Star Trek: Picard episode 6 “The Impossible Box” review
“The Impossible Box” joins the pantheon of excellent Borg-centric Star Trek productions, and more specifically, it faithfully continues Jean-Luc Picard’s character arc regarding his assimilation. Led by both an outstanding Patrick Stewart and Jonathan Del Arco, this episode aptly ties together Picard‘s heretofore separate main storylines in a fast-paced and eventful episode that is sure to standout among the 10-episode season.
Knowing that Soji (Isa Briones) is on The Artifact and is in imminent danger, Picard and crew arrive at the Cube thanks to some sweet talking by Raffi (Michelle Hurd), who manages to snap out of her depression about her estranged son long enough to convince an old friend and Starfleet captain (Barbara Eve Harris) to allow Picard access to the Cube. And it’s on the Cube where the real meat of the episode resides, as Picard is forced to experience what is essentially PTSD. After all, he hasn’t been on a Borg Cube since his assimilation in “The Best of Both Worlds.” We see quick flashbacks of his time as Locutus of Borg, but his angst is lessened thanks to the arrival of an old friend: Hugh.
Jonathan Del Arco gets a lot to do in this episode, and that’s only a good thing. He plays a much more subtle and complex Hugh than who we saw in The Next Generation, and he is somebody who is able to relate to Picard’s trauma while acting as somewhat of a counselor for the elderly admiral. Hugh, through a tour of the Cube, allows Picard (and the audience) a different view of the Borg, one that paints the quintessential villains not as mortal enemies of the good guys, but as victims of their own collective. This is a welcome look at Star Trek‘s classic baddies, and perfectly fits in with Picard‘s mission to break stereotypes and show that people of all races are diverse, complex, and not always what they appear to be.
Picard ultimately tracks down Soji, but not before her synthetic abilities are triggered thanks to Narek (Harry Treadaway), who thinks he has successful learned where her homeworld is, and thus has no more use for her. The trio – Hugh, Picard, and Soji – attempt to escape the Cube as Romulan soldiers start to track them, and conveniently, Hugh knows of a secret Borg-built spatial trajector that would allow Picard and Soji to escape. As the pair transport off the Cube, Hugh and Elnor (who disregarded Picard’s order to stay aboard the La Sirena), face off against their Romulan pursuers.
The fact that this episode so ably continues Picard’s Borg experience is the most memorable part of “The Impossible Box”. Patrick Stewart thoroughly displays vulnerability that we are definitely not used to seeing from Picard – indeed, it’s clear that Picard has had decades to dwell on his assimilation, and it weighs down the admiral in an immeasurable way. Having Hugh act as a guiding light through Picard’s torment is a fantastic use of the character, and well worth the return of Hugh in Picard.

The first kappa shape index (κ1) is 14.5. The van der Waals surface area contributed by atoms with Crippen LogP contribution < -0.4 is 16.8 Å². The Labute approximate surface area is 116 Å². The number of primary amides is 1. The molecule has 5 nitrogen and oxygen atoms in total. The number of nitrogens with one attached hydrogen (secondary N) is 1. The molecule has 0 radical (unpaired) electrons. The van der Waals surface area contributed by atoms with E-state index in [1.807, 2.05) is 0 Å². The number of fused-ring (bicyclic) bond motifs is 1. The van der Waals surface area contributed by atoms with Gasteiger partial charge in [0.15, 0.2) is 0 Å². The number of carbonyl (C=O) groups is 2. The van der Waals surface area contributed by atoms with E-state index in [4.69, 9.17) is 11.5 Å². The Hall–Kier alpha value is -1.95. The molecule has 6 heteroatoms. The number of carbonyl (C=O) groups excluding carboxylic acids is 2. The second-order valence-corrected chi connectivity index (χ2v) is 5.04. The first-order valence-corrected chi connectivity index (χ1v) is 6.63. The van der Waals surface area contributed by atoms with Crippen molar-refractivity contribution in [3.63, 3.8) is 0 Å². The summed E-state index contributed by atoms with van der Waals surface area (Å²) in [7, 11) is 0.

As great as this episode was, there were a couple deus ex machinas that warrant some criticism. First, that Hugh, Picard, and Soji were able to get to the convenient Borg long-range transporter so easily, considering the massive size of the Cube and their slower pace thanks to the elderly Picard. Second, that Elnor was not only able to get off the La Sirena without anybody noticing, and that he was able to come to Picard’s rescue just in time. We’ll see how well the Romulan warrior performs against soldiers who are most likely carrying disruptors. Taken together, these criticisms aren’t enough to drag the episode down, but such contrived plot points are always worth noting.
Next week, we’ll see what the planet Nepenthe has in store for Picard and Soji – and ultimately, we’ll get the return of two of The Next Generation‘s most famous characters. We can’t wait for this particular reunion.
- Shoutout to director Maja Vrvilo for an absolutely killer shot just before the opening credits. Viewing records of the Borg on his computer, Picard happens upon a picture of himself as Locutus (from “The Best of Both Worlds”), and as the camera pans around his desk, the computer image is layered upon the elderly Picard, making for a perfectly apt representation of this episode.
- The other images Picard views:
- The Enterprise-E during the Battle of Sector 001 in First Contact.
- Hugh from the character’s appearance in “I, Borg.”
- During Picard’s flashbacks on the Cube, we see a super-quick appearance of Alice Krige as the Borg Queen from First Contact.
Star Trek: Picard continues next week with “Nepenthe,” the seventh episode of the first season.
New episodes of Star Trek: Picard are released every Thursday on CBS All Access in the United States and broadcast on CTV Sci-Fi Channel, prior to streaming on CraveTV, in Canada. The series is available Internationally through Amazon Prime Video every Friday.
The first season of Star Trek: Picard stars Patrick Stewart as he returns to the role of Jean-Luc Picard, alongside Isa Briones (Dahj/Soji), Santiago Cabrera (Cristobal “Chris” Rios), Michelle Hurd (Raffi Musiker), Alison Pill (Agnes Jurati), Harry Treadaway (Narek) and Evan Evagora (Elnor). The series will also guest star Star Trek: The Next Generation alum Jonathan Frakes (William Riker), Marina Sirtis (Deanna Troi), Brent Spiner (Data), Jonathan Del Arco (Hugh the Borg) along with Star Trek: Voyager‘s Jeri Ryan (Annika Hansen/Seven of Nine).
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Kyle Hadyniak has been a lifelong Star Trek fan, and isn’t ashamed to admit that Star Trek V: The Final Frontier and Star Trek: Nemesis are his favorite Star Trek movies.
You can follow Kyle on Twitter @khady93.